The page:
Review by ayame95
"A Terrible Execution of a Brilliant Idea"
Mirror's Edge is a game that deserves praise on many levels. It has that rare kernel of on idea for something truly original that so many developers would kill for. What works in the game works incredibly well and there are elements of the gameplay that are brilliantly innovative. The art design is top notch. Mirror's Edge both looks and sounds great.
The great tragedy of Mirror's Edge is that these strong points are marred by deep flaws in the game. EA and DICE really deserve credit for trying to bring an original IP and new idea for gameplay to the table, but either they weren't able to take an objective perspective on the overall quality or the game, or they were too rushed to complete the game to the level they should have. Read on to find out about the various pros and cons, and decide for yourself whether to walk the Mirror's Edge.
STORY & CHARACTERS 6/10
Mirror's Edge is set in a dystopian future. Evil corporations and government elements have taken over, and the people remain ignorant and oppressed. Private security firms dominate public law enforcement, and are ready to squash.
In this world, the player finds him/herself in control of a young woman named Faith. Faith is a runner. The runners are a group who use parkour skills to deliver illicit packages among various parties. Jumping and rolling across the rooftops, the runners are the last lifeline of the city for moving goods and information under the noses of the cruel authorities.
If it sounds like you've heard this before, then you probably have. It's fairly stock stuff. Faith finds herself embroiled in a murder investigation that ultimately goes up to the highest levels. There are a few incredibly predictable twists along the way (I saw one coming from the initial training mission), and an extremely yawn-worthy ending.
The characters are mediocre and forgettable. Maybe it's just my own Asian ethnic background talking, but the choice of making Faith a petite Asian woman with a tattoo seemed sort of a pathetic appeal to the oh-so-sought after 18-24 male crowd. It just didn't strike me as a high-class move, especially since the character herself is given little depth or originality on any level.
Yet since Mirror's Edge is an action game, this could easily be forgivable. All we're really asking for is a reason to go run around and jump over more stuff. What makes the story so disappointing is that it is told through horrible cutscenes. Readers can check the graphics & sound section for a more detailed explanation of exactly what makes these cutscenes so terrible, but they were literally so bad that I found myself feeling embarrassed for the developers of the game. Like a train wreck that you horrifies you, yet you cannot take your eyes away, I watched with mouth agape as these travesties of justice played out in front of my very own eyes. The only things I hope is that DICE was forced to rely on these shoddy cutscenes do to extreme budgeting and time restraints. Had everything played in-game via a first person perspective (a la the Half-life series), you probably wouldn't be hearing any complaints.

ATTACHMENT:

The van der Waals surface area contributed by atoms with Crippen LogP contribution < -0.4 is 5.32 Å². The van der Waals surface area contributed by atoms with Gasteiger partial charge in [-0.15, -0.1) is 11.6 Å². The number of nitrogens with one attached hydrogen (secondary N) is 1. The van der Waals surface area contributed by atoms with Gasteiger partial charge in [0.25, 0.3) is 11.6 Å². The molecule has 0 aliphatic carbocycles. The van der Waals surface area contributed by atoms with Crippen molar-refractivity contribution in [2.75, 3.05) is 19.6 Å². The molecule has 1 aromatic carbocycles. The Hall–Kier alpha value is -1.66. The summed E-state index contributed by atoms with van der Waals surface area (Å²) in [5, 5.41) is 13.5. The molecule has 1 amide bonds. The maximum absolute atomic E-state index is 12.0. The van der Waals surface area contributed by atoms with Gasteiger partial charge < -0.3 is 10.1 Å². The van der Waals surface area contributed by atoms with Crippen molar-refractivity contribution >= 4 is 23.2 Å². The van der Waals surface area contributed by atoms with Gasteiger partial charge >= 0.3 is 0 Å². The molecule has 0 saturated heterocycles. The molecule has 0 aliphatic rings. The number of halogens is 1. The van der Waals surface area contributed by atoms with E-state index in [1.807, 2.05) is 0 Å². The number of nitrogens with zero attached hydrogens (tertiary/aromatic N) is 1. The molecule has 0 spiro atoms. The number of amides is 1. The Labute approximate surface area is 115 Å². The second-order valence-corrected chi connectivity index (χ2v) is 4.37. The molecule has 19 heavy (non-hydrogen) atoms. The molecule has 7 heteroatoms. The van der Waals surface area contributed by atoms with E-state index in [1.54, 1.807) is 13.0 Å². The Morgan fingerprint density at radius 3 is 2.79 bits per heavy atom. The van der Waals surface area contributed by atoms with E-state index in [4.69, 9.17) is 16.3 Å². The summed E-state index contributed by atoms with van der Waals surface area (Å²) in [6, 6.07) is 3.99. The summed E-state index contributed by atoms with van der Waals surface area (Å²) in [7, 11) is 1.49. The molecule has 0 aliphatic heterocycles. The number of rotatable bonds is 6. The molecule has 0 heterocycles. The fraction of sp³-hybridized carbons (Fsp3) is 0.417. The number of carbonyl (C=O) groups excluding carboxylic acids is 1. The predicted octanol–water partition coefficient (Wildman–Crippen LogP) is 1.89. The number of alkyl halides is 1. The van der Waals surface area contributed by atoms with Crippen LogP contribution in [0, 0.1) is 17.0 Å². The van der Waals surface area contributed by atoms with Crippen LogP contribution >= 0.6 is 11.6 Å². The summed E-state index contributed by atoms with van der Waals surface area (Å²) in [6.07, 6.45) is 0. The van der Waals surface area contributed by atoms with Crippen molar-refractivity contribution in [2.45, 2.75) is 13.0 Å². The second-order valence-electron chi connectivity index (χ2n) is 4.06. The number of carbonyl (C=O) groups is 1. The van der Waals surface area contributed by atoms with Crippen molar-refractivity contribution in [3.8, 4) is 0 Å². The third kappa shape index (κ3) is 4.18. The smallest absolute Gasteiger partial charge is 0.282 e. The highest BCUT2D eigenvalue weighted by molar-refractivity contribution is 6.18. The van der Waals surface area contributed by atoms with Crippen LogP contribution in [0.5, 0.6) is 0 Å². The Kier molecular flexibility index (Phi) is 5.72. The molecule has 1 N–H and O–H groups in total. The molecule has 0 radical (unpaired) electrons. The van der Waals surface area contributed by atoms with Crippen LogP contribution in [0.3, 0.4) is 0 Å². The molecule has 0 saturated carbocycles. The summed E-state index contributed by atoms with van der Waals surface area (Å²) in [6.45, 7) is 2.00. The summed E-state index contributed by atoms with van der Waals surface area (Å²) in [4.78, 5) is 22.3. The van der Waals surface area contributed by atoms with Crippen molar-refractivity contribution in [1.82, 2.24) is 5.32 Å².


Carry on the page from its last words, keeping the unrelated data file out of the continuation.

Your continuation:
Mirror's Edge is played from the first-person perspective. We're not talking some non-corporeal point floating in the air just a few centimeters above the gun barrel (see: every other FPS in existence). Mirror's Edge imbues the player with a real sense of body. You can look down and see your lower torso and feet. Faith's limbs grab and maneuver over objects in a very realistic fashion, flailing suitably as she flies through the air and coming up to brace her as she runs into a wall or solid object. The camera swings around in such a fashion that really imitates eye movement.
Mirror's Edge is fundamentally a platformer. Faith can jump, duck, roll and slide. She has a variety of other moves such as a wallrun. It may push the boundary of realistic physics at times, but the whole thing feels surprisingly natural and immersive. You may have seen platforming from a first-person perspective, but not like this. The gameplay feels fresh and new, like nothing anybody has really tried before.
Mirror's Edge also continues the platforming tradition with some relatively frustrating checkpoints. The game is all about perfect timing, angles and a little bit of luck. Some trial and error is also inevitable. Younger gamers who didn't weather the frustrating platformers of yesteryear might find this to be an obstacle, but I personally found it highly rewarding when I finally got everything perfect.